Portuguese Royal Tiaras

Happy Birthday to the Duchess of Braganza, who turns 51 today! Despite being Heads of a deposed Royal Family, the Duke and Duchess enjoy a semi-official role in Portugal, which dictates their presence at ceremonial events, including State Banquets. Thus, the Duchess has more Tiara events than her fellow deposed royal ladies. In honour of the Duchess’ birthday, we are taking a look at the Portuguese Royal Tiaras- 

Dom Luis Diadem

The Dom (King) Luis Diadem is undoubtedly the grandest piece in the collection of the Duke and Duchess of Braganza. A wedding gift from King Luís I of Portugal to his daughter-in-law, Princess Amélie of Orléans, in 1886, the piece came with a mirrored necklace, given by Queen Maria Pia. A favourite of Queen Amélie, the Dom Luis Diadem was notable worn in her 1905 Vittorio Matteo Corcos portrait. After the tragic death of her husband and elder son, and the deposing of her younger son, Queen Amélie, but kept the Diadem. After her death, having outlived his childless son, the Dom Luis Diadem was inherited by her godson, Duarte Pio, Duke of Braganza, then heir but now the Head of the Royal House of Braganza. After lying unworn for decades, it was worn by the current Duchess for the first time at her 1995 wedding. It was usually worn for official portraits, but last month, the Duchess surprised everyone by wearing the Dom Luis Diadem at the Dutch State Banquet at the Palácio de Ajuda.

Diamond Bandeau Tiara

Embed from Getty Images

Originating from Princess Maria Francisca of Orléans-Braganza, mother of the current Duke of Braganza, this piece was worn by her at many glittering events including the Wedding Gala of then Prince Juan Carlos of Spain and Princess Sofia of Greece in 1962. The current Duchess favours this Tiara at foreign royal events, including the weddings of Crown Prince Frederik of Denmark in 2004, Prince Albert of Monaco in 2011, and Hereditary Grand Duke Guillaume of Luxembourg in 2012.

Floral Necklace Tiara

Embed from Getty Images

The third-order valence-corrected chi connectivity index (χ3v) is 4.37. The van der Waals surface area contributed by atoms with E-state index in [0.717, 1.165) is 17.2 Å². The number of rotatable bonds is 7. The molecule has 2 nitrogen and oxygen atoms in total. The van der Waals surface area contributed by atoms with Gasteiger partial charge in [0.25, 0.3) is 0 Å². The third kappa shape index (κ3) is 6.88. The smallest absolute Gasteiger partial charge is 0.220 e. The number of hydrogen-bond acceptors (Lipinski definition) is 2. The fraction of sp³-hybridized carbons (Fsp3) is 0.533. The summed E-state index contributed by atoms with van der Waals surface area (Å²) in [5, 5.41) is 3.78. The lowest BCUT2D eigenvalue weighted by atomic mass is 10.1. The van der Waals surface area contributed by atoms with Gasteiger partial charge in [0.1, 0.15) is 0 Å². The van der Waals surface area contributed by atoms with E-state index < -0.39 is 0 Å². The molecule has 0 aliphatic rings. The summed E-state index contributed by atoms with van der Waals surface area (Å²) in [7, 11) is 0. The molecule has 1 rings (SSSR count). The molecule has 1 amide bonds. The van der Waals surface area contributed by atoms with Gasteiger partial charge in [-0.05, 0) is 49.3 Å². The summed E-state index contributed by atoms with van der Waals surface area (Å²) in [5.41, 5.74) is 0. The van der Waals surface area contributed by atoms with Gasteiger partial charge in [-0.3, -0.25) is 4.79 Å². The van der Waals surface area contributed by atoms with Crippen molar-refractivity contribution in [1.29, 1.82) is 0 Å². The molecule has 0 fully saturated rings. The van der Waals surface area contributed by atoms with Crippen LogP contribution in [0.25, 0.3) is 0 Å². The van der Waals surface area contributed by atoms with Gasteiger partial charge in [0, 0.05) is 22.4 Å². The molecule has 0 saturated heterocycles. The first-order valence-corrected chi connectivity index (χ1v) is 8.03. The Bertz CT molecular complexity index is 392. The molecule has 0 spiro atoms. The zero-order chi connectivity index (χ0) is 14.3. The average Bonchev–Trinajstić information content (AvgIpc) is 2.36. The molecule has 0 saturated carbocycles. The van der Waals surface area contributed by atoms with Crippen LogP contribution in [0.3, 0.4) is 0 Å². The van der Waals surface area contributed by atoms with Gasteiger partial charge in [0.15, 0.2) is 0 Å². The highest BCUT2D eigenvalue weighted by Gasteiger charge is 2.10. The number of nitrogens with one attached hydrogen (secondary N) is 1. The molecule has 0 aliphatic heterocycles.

A diamond floral necklace of unknown provenance, this piece has been worn by the Duchess of Braganza at quite a few royal events, both as a necklace and as a tiara, including the Spanish State Banquet at the Palace of the Duke of Braganza in Guimarães.

Queen Amélie’s Choker Tiara

Embed from Getty Images

Made for Queen Amélie around 1900, this diamond choker (also known as a collier de chien or dog collar) was one of her favourite pieces, not only paired with her diamond jewels, including the Dom Luis Diadem, but also with her coloured parures. After her death in 1951, the choker was inherited by the current Duke of Braganza. The Duchess has used Queen Amélie’s Choker as a Tiara for multiple occasions, but it can still be work as a collier, most recently at the Dutch State Banquet last month.

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5 thoughts on “Portuguese Royal Tiaras

  1. Even though they are a deposed royal family, they have as many tiaras as the Belgian Queen! Q. Mathilde has the Seven Provinces, the Wolfers, the Laurel Wreath, and Q. Paola has let her borrow Queen Elizabeth’s bandeau. Unless Q. Fabiola left her the Spanish tiara, Q. Mathilde only has 4 tiaras, in reality 3. I wonder how is it that they were able to hold on to such beauties, especially the Dom Luis Diadem. That is a beautiful tiara, and quite substantial. I have no idea what the Braganza family finances are, but they have certainly managed to stay afloat. The Diamond Bandeau Tiara and the necklace the Duchess is wearing in the first portrait are not one and the same, correct?

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    1. You’re correct! The necklace (and the bandeau) originate from the Duchess’ mother in law, not Queen Amelie. You can see wear wearing the necklace (with the bandeau) in the second image of the Getty Images gallery on the bandeau! The Braganza’s also own a variety of other jewels, including a large aquamarine parure. This collection is quite magnificent and they’ve held on to quite a lot, but the Duchess has mentioned giving some jewels to her younger children, so I’m afraid the pieces won’t be together for too long!

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      1. I wonder if their semi-official status comes from a personal regard of the current Duke or will his son and heir continue to enjoy the same treatment?

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      2. I think his father enjoyed a similar status (after the 50s, I believe) so I hope his heir does too! They are symbols of Portuguese culture and history(as defined by their website) rather than politics, so it will be interesting to see how the next generation handles things!

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